SPEECH - ENHANCING ONLINE SAFETY FOR CHILDREN AMENDMENT - 18 JUNE 2017

I rise to speak on the Enhancing Online Safety for Children Amendment Bill 2017. 

I firstly note that Labor supported the establishment of this office and put on the record its support for the commissioner and the important work of her office. However, the bill before us today exemplifies the 'regulate first, think later' mentality of this government as well as its short-sighted and piecemeal approach to online safety for Australians. This bill amends the Enhancing Online Safety for Children Act 2015 to broaden the functions and the title of the statutory office of the Children's eSafety Commissioner.

Labor broadly support the bill, although there is not much to the bill, of course, and that is the point. The bill exemplifies the tendency of the government, as I said, to do things without really thinking them through, only to change their minds later or tinker with cosmetic issues, like name changes, in order to be seen to be doing something while actually falling well short of addressing issues properly. Like so many other policy areas, the government are making up their approach to online safety for Australians as they goes along. It is one thing to be flexible and adaptable—qualities that can be useful in this day and age—however, it is another thing entirely to be short-sighted and piecemeal, and unfortunately it is the latter set of traits we see exhibited by the government.

The Office of the Children's eSafety Commissioner commenced operations only two years ago, on 1 July 2015, and already the Turnbull government have a bill in parliament to change the name of the office they created. It is worth noting a few issues about this. Firstly, the remit of the office has always been, since its inception, broader than children, so it was somewhat short-sighted of the government to focus the name of the office on children in the first place. In addition to administering a complaints system for cyberbullying material targeted at an Australian child, the office has, since day 1 of its operations, administered the Online Content Scheme under schedules 5 and 7 of the Broadcasting Services Act 1992, which applies to illegal and offensive content, including content that advocates terrorist acts or which instructs in matters of crime or violence, for example. The government either misunderstood or ignored the experience of the Australian Communications and Media Authority, out of which the Children's eSafety Commission was created, as the ACMA had a clear and distinguished track record in promoting online safety for all Australian citizens, not only children. Now, and because of the Liberal-National coalition government's lack of foresight, awareness and understanding about the remit and function of the office they created, taxpayer funds will foot the bill for any rebranding required as the office is renamed. They are making it up as they go along.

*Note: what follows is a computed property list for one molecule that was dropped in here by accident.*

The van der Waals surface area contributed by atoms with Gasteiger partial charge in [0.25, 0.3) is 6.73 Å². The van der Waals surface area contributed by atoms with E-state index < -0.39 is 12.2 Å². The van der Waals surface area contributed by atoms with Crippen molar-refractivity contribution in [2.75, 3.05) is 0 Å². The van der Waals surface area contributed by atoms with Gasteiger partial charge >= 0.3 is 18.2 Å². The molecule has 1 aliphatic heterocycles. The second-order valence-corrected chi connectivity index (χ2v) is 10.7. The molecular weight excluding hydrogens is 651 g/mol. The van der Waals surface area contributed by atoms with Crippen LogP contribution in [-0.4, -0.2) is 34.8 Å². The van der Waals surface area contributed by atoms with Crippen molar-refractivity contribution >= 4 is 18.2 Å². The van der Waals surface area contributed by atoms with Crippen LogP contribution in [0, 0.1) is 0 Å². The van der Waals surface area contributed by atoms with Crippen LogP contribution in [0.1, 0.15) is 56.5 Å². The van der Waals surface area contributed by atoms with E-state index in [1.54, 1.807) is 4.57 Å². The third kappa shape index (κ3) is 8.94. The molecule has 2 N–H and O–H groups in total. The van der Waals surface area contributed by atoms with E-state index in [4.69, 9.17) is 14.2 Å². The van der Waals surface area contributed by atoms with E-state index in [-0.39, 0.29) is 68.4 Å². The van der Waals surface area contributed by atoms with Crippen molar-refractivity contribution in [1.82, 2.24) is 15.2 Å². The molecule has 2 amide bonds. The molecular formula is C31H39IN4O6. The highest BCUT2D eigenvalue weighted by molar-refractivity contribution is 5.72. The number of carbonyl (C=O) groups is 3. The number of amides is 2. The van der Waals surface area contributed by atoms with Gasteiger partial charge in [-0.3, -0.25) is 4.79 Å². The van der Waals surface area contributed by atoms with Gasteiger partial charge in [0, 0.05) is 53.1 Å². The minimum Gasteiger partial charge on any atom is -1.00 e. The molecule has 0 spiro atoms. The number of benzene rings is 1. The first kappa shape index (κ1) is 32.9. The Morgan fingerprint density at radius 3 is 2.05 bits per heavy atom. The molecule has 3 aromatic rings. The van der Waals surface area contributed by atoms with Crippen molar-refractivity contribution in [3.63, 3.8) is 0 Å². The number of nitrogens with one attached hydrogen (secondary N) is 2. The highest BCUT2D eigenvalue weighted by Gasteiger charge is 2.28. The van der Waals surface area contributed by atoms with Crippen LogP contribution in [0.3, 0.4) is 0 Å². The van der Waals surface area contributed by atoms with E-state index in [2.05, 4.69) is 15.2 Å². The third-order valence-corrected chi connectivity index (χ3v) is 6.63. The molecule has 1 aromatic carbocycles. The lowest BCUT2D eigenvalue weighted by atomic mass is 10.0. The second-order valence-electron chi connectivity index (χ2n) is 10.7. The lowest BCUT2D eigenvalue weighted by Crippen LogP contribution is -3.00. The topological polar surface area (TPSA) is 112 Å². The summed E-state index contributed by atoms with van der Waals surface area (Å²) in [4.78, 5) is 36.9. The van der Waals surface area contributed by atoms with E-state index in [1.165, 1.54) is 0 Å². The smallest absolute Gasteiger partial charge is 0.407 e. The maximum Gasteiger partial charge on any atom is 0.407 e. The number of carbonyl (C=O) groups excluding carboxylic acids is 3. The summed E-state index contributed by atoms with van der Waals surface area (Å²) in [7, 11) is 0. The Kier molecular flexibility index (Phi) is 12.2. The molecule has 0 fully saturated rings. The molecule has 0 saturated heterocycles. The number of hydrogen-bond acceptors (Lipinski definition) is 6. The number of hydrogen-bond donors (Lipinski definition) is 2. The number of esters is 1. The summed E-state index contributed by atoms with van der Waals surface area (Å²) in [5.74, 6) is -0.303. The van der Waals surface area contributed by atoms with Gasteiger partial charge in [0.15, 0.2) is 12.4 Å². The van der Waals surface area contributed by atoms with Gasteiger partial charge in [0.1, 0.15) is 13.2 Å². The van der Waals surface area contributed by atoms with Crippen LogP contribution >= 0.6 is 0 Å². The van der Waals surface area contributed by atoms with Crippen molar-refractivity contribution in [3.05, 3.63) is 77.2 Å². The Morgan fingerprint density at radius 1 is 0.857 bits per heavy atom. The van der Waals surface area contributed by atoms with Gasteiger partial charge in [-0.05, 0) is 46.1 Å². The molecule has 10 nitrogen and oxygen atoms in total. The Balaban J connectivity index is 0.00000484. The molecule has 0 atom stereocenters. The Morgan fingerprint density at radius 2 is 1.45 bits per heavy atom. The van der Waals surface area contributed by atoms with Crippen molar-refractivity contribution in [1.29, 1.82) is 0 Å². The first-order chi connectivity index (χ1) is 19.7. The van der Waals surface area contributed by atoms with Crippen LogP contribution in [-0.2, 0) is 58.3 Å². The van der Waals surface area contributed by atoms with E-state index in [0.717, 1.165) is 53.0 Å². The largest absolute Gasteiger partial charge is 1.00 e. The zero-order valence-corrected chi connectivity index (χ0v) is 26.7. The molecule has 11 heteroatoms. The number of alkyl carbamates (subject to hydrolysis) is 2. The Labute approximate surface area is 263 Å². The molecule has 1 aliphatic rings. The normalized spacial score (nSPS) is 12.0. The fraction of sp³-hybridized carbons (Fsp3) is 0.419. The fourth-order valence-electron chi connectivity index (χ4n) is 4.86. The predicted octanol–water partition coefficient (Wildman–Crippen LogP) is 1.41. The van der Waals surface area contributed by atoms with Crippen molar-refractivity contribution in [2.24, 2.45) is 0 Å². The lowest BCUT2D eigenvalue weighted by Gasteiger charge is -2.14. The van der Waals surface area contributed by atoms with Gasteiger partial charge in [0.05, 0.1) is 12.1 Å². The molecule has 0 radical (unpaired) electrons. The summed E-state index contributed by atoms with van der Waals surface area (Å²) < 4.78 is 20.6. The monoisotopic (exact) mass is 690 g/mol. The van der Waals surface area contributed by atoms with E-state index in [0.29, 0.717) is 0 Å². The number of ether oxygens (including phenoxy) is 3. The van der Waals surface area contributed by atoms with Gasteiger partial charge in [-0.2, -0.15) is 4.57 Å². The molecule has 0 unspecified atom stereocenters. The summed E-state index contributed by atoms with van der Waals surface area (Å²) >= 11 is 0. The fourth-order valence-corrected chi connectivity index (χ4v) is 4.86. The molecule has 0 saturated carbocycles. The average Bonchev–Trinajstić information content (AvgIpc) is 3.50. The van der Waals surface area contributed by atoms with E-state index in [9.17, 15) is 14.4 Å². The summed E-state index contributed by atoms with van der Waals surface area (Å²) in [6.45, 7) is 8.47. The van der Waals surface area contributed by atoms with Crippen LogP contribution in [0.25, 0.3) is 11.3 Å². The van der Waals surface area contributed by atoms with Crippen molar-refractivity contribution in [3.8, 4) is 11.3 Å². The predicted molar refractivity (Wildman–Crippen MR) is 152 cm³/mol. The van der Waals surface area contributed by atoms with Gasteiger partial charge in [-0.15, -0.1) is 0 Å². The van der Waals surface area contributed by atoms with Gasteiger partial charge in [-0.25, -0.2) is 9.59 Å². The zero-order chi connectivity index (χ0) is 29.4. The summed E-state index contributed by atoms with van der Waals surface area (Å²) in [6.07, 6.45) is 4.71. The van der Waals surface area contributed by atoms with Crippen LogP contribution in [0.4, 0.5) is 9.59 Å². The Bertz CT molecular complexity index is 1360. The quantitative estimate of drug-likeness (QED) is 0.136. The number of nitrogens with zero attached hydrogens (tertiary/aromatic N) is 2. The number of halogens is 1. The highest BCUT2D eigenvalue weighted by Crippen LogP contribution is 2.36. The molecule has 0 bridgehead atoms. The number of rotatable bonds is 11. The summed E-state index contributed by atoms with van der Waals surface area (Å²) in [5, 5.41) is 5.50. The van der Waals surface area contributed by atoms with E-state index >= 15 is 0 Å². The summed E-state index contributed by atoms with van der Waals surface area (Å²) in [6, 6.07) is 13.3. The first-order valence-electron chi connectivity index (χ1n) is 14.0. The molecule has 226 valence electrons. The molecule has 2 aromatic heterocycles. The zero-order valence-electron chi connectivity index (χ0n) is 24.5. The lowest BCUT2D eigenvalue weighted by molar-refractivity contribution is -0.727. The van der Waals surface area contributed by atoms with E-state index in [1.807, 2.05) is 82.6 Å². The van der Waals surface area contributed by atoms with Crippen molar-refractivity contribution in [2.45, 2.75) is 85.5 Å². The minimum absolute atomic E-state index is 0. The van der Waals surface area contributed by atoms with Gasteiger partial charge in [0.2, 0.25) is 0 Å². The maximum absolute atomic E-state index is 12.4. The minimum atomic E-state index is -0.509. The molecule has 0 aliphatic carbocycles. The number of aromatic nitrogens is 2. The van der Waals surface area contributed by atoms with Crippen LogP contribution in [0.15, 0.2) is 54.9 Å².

Secondly, the government started tinkering with the office early, conferring additional functions upon the commissioner by legislative rule only months after it commenced operations in July 2015. The Enhancing Online Safety (Family and Domestic Violence) Legislative Rules 2015, made under subsection 108(1) of the act, was signed by the communications minister and registered in December 2015. The purpose of this was to confer additional functions upon the commissioner in relation to the online safety of persons at risk of domestic or familial violence of any kind. Specific functions included 'to support, encourage and conduct educational, promotional, training and community awareness programs', for example. Of course, only last month the government again conferred additional functions by legislative rules. The Enhancing Online Safety (Intimate Images and Other Measures) Legislative Rules 2017 were registered on 30 May and specify additional functions for the Children's eSafety Commissioner as described in this bill.

Thirdly, while the government has dressed this bill up as 'expanding the role of the eSafety Commissioner to address online safety issues affecting adults, including to combat non-consensual sharing of intimate images, commonly referred to as revenge porn', this bill does not actually extend the existing cyberbullying scheme to adults or confer any new powers to the commissioner to deal with revenge porn. It really just empowers the office to provide information based initiatives for adults. As the Bills Digest notes, at page 2: